Training Question

Discussion in 'Track & Field' started by Alpha Male, Sep 16, 2007.

  1. Alpha Male

    Alpha Male Mentor

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    I am training for a 60M sprint in Dec. Currently, my coach is advocating conditioning: we work out for over two hours; perform lots of sprint intervals, drills, technique, and then finish with more intervals. I am new to track, so keeping up with guys who competed their whole life is challenging. I seem to pushing my aerobic capacity more so than my anaerobic. My question is this: Does it make sense to keep sprinting if your times are slowing down during the course of practice? It seems to me that over training may occur if I am getting slower by the end of practice. I don't have the endurance to keep up with these guys, but if I come in fresh, with my explosive start, I can overpower them to the finish.

    Oh, I am a natural athlete, early 20's, with an intense weight training background -any advice or routines would be appreciated.
     
  2. highschoolcoach

    highschoolcoach Guru

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    First of all, the 60 meter dash is not a speed-endurance event. It doesn't take much to develop the ability to run 60 meter all out. There should be very, very little, if any slowing down due to any kind of fatigue.

    The factors that will maximize your 60 meter dash ability are acceleration and maximum velocity. Acceleration--the ability to reach top speed quickly. Maximum velocity--the fastest one one run from point A to point B.

    Your training should consist of all-out 10-, 20-, and 30-meter dashes from a stand or out of the blocks and 20- and 30-meter dashes from a running start. The running start is to eliminate the factor of acceleration. The dashes from a standing or block start are to practice getting from 0 m/sec. to top speed as soon as possible. The "flying" sprints are practicing running as fast as you can.

    If you can go from 0 m/sec. to top speed quickly and then run at a velocity equal to to greater than the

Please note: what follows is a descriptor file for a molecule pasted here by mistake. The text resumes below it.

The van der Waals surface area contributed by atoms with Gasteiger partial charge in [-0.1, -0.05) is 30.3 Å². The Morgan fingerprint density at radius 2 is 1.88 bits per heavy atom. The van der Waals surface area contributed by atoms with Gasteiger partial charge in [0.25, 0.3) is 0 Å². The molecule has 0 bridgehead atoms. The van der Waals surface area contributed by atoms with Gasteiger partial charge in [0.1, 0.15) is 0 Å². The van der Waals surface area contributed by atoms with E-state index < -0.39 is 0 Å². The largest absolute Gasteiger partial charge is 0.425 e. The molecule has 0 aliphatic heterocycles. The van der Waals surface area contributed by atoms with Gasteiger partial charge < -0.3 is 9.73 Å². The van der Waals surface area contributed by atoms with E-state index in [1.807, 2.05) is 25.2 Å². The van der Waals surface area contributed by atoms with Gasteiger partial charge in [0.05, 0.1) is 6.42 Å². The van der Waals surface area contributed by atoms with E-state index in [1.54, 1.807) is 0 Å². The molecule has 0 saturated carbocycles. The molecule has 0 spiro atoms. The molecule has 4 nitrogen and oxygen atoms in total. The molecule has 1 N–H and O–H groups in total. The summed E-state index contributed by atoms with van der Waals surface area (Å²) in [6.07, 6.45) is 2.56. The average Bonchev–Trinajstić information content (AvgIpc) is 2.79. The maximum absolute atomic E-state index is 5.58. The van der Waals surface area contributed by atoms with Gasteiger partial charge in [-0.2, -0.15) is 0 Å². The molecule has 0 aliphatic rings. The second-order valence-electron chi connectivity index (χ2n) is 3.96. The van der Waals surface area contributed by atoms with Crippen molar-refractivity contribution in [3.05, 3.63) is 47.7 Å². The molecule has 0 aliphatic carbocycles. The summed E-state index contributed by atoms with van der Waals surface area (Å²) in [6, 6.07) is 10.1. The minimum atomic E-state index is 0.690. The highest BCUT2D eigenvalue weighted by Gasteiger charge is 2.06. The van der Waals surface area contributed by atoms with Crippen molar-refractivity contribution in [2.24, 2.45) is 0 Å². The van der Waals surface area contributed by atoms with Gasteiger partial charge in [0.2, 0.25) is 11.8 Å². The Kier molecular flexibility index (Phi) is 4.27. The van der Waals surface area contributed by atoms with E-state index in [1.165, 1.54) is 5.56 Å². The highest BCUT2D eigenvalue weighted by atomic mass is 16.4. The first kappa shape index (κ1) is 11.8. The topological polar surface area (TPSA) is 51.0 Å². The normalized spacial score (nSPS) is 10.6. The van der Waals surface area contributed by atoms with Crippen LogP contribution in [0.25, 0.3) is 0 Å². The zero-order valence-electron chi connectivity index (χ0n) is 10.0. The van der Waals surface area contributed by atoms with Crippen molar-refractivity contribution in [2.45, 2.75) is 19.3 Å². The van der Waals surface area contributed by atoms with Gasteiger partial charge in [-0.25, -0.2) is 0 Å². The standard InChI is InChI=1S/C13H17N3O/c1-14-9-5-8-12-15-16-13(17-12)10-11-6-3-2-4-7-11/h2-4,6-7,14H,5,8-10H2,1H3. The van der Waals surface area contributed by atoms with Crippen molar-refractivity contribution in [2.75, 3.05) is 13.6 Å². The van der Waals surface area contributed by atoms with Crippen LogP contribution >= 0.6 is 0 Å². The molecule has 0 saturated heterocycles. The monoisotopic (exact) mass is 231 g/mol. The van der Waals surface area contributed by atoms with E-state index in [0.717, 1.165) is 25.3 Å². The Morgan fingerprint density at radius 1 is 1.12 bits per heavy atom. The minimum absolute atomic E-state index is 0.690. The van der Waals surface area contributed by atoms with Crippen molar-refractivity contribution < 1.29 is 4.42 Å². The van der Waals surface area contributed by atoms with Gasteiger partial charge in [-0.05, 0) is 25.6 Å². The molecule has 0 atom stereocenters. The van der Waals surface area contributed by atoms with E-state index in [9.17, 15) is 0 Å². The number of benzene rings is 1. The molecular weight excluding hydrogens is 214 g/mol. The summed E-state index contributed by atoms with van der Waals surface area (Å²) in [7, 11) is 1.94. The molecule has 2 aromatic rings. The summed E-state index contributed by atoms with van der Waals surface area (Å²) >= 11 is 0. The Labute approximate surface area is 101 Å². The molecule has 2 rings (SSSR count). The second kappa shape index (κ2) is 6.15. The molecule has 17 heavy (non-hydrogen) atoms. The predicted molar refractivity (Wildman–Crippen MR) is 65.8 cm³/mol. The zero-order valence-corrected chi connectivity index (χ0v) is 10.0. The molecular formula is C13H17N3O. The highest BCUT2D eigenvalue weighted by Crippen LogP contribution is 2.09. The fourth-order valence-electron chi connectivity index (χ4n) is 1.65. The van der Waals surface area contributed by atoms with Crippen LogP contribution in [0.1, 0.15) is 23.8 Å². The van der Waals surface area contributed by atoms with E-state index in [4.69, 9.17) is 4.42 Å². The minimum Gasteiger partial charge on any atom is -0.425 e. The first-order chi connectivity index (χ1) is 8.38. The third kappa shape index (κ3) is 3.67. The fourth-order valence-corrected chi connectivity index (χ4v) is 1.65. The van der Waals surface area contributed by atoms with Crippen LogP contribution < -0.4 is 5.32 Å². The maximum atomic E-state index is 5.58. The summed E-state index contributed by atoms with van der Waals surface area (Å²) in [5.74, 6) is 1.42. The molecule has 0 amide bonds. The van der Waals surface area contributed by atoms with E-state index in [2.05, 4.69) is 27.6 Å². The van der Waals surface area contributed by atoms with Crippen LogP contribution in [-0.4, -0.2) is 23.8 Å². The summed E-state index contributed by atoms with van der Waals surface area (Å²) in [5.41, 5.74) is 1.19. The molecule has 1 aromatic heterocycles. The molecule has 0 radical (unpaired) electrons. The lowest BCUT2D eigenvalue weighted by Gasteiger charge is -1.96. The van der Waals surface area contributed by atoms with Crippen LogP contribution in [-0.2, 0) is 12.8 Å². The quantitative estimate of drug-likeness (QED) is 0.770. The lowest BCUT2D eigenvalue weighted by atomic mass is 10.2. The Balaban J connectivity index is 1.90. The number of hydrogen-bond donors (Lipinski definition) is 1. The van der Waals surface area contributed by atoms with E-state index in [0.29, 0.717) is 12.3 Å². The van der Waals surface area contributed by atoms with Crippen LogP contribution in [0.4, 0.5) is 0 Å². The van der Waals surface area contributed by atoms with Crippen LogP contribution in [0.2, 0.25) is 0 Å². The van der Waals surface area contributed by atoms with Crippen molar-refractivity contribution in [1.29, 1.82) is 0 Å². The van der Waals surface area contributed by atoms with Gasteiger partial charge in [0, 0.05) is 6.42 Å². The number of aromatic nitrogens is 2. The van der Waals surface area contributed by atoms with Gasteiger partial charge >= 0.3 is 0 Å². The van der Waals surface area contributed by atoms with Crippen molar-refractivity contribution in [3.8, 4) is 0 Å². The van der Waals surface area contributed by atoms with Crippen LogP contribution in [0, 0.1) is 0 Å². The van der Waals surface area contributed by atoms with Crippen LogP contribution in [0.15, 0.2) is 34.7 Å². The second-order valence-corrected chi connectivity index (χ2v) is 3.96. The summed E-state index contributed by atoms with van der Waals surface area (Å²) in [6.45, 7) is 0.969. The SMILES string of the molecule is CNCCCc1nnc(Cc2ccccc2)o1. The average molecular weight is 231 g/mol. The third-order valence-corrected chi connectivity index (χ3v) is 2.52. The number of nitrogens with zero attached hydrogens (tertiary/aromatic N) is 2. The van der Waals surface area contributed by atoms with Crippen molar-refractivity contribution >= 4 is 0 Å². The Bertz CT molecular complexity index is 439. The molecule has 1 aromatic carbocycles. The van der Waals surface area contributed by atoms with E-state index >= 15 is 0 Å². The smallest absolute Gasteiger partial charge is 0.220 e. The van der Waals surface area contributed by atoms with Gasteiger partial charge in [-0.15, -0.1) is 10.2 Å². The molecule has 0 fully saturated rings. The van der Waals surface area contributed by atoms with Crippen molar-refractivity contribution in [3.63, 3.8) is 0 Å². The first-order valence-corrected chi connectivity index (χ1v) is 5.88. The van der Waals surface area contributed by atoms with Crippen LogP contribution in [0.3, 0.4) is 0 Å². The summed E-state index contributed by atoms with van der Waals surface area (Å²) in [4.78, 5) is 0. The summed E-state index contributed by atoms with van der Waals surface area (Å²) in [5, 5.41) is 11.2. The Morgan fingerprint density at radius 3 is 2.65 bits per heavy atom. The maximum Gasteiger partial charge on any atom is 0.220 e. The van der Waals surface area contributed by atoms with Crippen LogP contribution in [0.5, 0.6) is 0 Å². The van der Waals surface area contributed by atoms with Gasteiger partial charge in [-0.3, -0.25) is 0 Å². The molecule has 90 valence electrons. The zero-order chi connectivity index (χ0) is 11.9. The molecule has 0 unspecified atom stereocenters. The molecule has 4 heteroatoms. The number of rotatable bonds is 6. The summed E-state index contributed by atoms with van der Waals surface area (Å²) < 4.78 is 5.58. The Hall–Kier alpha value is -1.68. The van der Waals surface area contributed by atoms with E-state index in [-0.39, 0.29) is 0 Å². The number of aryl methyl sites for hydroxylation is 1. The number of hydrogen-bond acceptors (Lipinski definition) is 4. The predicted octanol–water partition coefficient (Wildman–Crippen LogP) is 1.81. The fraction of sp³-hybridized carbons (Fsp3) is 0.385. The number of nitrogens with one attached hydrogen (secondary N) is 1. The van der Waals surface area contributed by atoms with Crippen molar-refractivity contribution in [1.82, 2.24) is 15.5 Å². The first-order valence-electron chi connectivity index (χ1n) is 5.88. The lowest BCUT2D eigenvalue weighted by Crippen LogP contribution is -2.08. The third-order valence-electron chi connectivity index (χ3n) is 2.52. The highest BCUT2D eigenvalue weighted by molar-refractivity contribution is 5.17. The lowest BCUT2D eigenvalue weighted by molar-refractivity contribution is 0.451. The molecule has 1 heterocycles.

competition, you will do very well.

    Run the dashes in 3-5 sets of 3-5 reps with 30 sec. to 1 min. per 10 meters run recoveries between reps and 5-7 minutes between sets. The recoveries will probably seem too long, but remember that you are training to get faster, not to get more endurance. When you start training to run 100m. and more you will need to train for speed-endurance.
     
  3. Alpha Male

    Alpha Male Mentor

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    Thanks for the advice, highschoolcoach.


    When alone, I train with more rest and all out explosiveness. But when I train with the team, the Jamaican head coach works with high volume, and consequently, I lose all explosiveness. Now, I'm not doubting that this may help for the longer sprints, but the extensive warm-up, plyo-drills, 5 run throughs of 40M, body weight exercises, 4-5sets of 80M, and tempo running work my sprint endurance, not my pure anaerobic threshold. Maybe I need a new coach?!Plus, high volume workout is harder to recover from. Edited by: Alpha Male
     
  4. highschoolcoach

    highschoolcoach Guru

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    The training you describe is good for developing speed-endurance, but not speed. For best results, one should use a "split routine" of speed traing one day and speed-endurance training the next. I've read that there should be 72 hours between speed workouts, so the training schedule should be something like:
    Day 1: speed and power
    Day 2: Speed-endurance
    Day 3: General fitness
    Day 4: Speed and power
    Day 5: Speed-endurance

    The training i describe is derived from the training program devised for Borzov way back in the late '60s and '70s, and is basically the basis for modern sprint training. It is also similar to the training that Bud Winter of San Jose State used to develop the great sprinters of the '60s (Tommy Smith, John Carlos, Lee Evans)and the training that Armin Hary did way back in the '50s.
     
  5. SteveB

    SteveB Mentor